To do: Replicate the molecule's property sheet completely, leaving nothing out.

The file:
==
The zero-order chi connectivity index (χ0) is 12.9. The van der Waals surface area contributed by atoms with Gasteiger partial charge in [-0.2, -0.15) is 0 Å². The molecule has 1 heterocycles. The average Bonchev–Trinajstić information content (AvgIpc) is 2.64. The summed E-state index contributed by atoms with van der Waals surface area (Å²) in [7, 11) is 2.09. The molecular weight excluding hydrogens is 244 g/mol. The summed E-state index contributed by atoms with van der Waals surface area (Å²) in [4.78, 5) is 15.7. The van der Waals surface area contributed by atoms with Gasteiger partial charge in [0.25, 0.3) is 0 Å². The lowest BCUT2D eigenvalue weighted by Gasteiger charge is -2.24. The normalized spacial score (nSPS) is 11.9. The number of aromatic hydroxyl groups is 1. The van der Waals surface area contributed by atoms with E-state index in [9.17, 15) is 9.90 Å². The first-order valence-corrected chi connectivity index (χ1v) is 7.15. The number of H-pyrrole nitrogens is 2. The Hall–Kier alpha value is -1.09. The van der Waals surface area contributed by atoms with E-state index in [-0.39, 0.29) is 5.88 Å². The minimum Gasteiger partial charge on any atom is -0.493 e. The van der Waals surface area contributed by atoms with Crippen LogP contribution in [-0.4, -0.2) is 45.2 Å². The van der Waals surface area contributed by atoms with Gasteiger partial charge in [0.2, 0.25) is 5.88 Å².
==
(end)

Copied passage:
The zero-order chi connectivity index (χ0) is 12.9. The van der Waals surface area contributed by atoms with Gasteiger partial charge in [-0.2, -0.15) is 0 Å². The molecule has 1 heterocycles. The average Bonchev–Trinajstić information content (AvgIpc) is 2.64. The summed E-state index contributed by atoms with van der Waals surface area (Å²) in [7, 11) is 2.09. The molecular weight excluding hydrogens is 244 g/mol. The summed E-state index contributed by atoms with van der Waals surface area (Å²) in [4.78, 5) is 15.7. The van der Waals surface area contributed by atoms with Gasteiger partial charge in [0.25, 0.3) is 0 Å². The lowest BCUT2D eigenvalue weighted by Gasteiger charge is -2.24. The normalized spacial score (nSPS) is 11.9. The number of aromatic hydroxyl groups is 1. The van der Waals surface area contributed by atoms with E-state index in [9.17, 15) is 9.90 Å². The first-order valence-corrected chi connectivity index (χ1v) is 7.15. The number of H-pyrrole nitrogens is 2. The Hall–Kier alpha value is -1.09. The van der Waals surface area contributed by atoms with E-state index in [-0.39, 0.29) is 5.88 Å². The minimum Gasteiger partial charge on any atom is -0.493 e. The van der Waals surface area contributed by atoms with Crippen LogP contribution in [-0.4, -0.2) is 45.2 Å². The van der Waals surface area contributed by atoms with Gasteiger partial charge in [0.2, 0.25) is 5.88 Å².